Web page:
Imran Hussain, Head of Policy, Rights and Advocacy, Child Poverty Action Group, London N1
No humane way to hunt wales
Tom Sutcliffe (7 September) is absolutely correct to point out the hypocrisy of the carnivorous west when it comes to the Japanese taste for whale meat. But it is precisely the animal's "free-range" status that makes ethical objections to modern whaling incontrovertible – whatever you believe about their beauty, endangered status or even their intelligence.
In this industry the innocent initials TTD represent Time to Death – the period between the harpooning of a whale and its demise. Under International Whaling Commission regulations, no infringement is reported if this is less than 30 minutes.
Imagine if, in the slaughterhouse, our domestic livestock took half an hour, or more, to die. Or indeed, if a cow or a pig had to be dragged backwards in the water to drown it. The bottom line is that it is impossible to kill a whale humanely at sea. Every other argument proceeds from that point.
Philip Hoare, Southampton
How early colour photos worked
As a collector of 35mm copies of old colour slides of railway topics, I was fascinated by the double-page spread illustrating the work of Sergei Prokudin-Gorsky (28 August).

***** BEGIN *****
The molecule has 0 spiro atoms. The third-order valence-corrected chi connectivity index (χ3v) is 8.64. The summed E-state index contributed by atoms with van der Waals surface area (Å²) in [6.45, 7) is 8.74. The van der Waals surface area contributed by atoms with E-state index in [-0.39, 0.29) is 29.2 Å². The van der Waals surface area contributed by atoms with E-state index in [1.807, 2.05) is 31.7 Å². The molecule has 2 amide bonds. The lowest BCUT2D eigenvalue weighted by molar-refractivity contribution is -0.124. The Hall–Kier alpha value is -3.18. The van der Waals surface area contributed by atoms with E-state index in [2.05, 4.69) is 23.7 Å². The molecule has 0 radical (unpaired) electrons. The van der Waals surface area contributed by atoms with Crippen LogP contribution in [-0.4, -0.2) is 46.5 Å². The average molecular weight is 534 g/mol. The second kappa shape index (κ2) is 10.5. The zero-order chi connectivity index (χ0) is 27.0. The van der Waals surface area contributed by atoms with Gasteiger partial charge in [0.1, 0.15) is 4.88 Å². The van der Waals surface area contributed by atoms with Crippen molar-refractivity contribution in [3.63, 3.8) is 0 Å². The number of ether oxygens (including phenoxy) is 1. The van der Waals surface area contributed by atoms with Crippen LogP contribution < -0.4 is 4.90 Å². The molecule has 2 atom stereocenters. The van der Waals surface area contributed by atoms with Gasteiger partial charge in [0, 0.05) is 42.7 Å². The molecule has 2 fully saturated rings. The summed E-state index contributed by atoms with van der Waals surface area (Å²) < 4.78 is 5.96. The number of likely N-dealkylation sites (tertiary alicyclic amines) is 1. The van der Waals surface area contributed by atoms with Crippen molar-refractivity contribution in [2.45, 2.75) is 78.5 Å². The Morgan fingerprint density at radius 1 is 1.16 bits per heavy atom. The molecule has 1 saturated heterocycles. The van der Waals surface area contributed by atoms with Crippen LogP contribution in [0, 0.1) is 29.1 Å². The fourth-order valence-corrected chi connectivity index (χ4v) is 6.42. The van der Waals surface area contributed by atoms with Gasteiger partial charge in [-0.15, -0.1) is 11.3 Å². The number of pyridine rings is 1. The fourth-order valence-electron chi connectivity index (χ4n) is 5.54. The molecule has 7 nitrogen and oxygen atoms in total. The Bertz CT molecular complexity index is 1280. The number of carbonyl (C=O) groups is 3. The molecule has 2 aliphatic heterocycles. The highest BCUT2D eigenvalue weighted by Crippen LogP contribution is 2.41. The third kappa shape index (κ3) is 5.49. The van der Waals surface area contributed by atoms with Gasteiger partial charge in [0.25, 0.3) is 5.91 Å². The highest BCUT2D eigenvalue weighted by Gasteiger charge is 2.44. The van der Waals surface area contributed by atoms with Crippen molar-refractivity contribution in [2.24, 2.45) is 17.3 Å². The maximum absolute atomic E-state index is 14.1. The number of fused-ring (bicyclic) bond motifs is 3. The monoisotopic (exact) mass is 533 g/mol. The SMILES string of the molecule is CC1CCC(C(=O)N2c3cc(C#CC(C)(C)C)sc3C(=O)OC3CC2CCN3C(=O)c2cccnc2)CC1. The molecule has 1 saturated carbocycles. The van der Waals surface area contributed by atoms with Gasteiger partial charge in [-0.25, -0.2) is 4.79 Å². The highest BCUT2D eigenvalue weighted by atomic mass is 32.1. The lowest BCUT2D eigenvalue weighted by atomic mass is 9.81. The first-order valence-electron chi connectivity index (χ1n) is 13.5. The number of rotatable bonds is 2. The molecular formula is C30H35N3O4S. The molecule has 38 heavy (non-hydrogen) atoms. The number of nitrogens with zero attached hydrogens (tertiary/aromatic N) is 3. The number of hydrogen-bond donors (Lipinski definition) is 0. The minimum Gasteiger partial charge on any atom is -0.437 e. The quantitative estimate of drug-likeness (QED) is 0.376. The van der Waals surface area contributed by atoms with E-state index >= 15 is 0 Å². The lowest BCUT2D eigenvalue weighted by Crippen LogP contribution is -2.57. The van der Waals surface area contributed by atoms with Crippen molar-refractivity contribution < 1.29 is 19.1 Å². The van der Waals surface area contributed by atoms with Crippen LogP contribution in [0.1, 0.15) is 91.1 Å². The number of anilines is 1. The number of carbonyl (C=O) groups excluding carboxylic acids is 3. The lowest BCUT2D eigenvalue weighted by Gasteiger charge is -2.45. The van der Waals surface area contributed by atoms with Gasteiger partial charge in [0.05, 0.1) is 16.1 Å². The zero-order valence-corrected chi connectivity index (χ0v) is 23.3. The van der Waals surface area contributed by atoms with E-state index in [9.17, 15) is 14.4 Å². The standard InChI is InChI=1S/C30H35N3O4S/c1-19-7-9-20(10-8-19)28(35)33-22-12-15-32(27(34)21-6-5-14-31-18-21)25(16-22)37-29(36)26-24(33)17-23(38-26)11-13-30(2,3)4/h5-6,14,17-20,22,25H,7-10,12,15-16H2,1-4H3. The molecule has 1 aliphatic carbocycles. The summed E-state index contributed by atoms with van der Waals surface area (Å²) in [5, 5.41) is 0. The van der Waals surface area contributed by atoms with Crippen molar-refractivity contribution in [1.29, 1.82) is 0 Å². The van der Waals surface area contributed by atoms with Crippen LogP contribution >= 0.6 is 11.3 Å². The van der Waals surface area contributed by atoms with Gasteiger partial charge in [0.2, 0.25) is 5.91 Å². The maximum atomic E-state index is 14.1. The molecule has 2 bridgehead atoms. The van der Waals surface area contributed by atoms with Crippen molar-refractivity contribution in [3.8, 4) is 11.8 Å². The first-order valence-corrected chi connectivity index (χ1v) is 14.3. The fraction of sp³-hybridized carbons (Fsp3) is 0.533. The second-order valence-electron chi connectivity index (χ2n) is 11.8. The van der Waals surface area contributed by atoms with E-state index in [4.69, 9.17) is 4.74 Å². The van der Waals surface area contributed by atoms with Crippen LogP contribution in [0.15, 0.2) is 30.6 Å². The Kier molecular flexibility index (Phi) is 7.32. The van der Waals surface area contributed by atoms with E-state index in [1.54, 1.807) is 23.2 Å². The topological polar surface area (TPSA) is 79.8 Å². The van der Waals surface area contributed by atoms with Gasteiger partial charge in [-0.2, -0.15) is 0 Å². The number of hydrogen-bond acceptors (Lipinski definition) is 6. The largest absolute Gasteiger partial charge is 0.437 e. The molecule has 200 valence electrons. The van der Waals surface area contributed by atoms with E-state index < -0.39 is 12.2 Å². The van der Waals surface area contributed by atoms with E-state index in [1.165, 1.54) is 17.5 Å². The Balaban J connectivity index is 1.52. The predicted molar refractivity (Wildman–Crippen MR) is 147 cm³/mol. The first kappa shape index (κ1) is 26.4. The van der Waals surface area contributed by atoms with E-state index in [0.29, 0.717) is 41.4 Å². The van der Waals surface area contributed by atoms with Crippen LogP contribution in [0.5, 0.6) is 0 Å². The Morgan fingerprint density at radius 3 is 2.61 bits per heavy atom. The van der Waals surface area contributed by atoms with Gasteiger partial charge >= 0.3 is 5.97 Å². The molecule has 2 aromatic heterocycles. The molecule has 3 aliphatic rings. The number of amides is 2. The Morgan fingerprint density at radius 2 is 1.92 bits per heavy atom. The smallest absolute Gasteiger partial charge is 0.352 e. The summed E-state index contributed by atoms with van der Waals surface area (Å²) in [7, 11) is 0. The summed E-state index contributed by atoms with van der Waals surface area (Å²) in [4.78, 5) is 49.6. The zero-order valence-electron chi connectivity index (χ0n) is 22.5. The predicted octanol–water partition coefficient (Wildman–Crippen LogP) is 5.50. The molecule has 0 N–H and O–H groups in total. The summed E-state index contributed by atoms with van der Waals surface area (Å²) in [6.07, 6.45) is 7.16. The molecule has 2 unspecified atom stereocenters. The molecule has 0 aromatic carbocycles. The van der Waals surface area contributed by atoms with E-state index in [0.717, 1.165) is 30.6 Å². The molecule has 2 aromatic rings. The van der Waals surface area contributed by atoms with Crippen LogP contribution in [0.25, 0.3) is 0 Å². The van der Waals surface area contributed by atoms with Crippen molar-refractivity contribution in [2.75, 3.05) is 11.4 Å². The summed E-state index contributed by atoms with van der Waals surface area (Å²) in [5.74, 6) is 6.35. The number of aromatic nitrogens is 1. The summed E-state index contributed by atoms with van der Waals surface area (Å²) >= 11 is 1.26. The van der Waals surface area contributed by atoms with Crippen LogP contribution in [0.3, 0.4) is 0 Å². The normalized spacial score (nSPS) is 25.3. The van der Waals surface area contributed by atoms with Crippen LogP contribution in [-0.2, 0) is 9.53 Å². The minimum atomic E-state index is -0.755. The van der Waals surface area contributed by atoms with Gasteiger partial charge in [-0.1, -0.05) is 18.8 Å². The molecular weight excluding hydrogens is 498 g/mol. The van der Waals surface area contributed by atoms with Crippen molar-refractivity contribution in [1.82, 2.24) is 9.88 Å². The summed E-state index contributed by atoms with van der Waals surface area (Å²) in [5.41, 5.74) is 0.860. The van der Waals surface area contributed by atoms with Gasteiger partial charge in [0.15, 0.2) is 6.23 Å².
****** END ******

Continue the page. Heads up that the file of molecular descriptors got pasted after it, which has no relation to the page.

The earliest slide I have was taken in 1934 on the Great Western at Exeter. This was taken using the Dufay system. Most early colour film, which was commercially introduced in 1934, did produce transparencies as opposed to negatives (letter, 6 September).
Prokudin-Gorsky's method was very similar to the Paget system of producing transparencies in the UK. Having triple colour plates laid on top of each other does work very well – apart from the cost and the weight of a box full of plates.
Now all I need is to find out how to get a copy of the scene taken on the Murmansk railway line in 1910.
Chris Youett, Coventry
Struggle on the Underground
Have you ever tried to travel across London at the weekend? You'll find your journey affected by constant engineering works. The weekday journey is one of overcrowded trains and random cancellations.
And then there was this week's strike action. But I suppose we should be used to this as it happens every few months.
What would happen if the teachers, the health workers or even Tesco went on strike? It wouldn't happen. For Transport for London and the unions to allow this to happen, particularly in the current economic climate, is selfish, backward and completely unjustifiable.
Can't wait for the Olympics!
Caolan Byrne, London N8
Sorry, Mr Clayton (letter, 7 September) but the Hunting Act was, according to MORI, supported by only 47 per cent of the public. One quarter of all those polled expressed indifference. Given that the ban is routinely (and rightly) ignored, however, it's perhaps churlish of me to quibble.
Allan Friswell, Cowling, North Yorkshire
Same as I?
Tom Geddes (letter, 7 September) is wrong to defend "lived in the same town as John and I". He (almost certainly) wouldn't say "lived in the same town as I". He might say "lived in the same town I do", but that is slightly different (grammatically if not semantically).
David Gould, Andover, Hampshire
Name an exam
Susan Chesters (letter, 8 September) asks for better names than "baccalaureate" for recognition of five good passes in English, maths, a science, a modern foreign language and a humanities subject. Back in the 1950s, we called it Matriculation.
Sue Johnson, Otham, Kent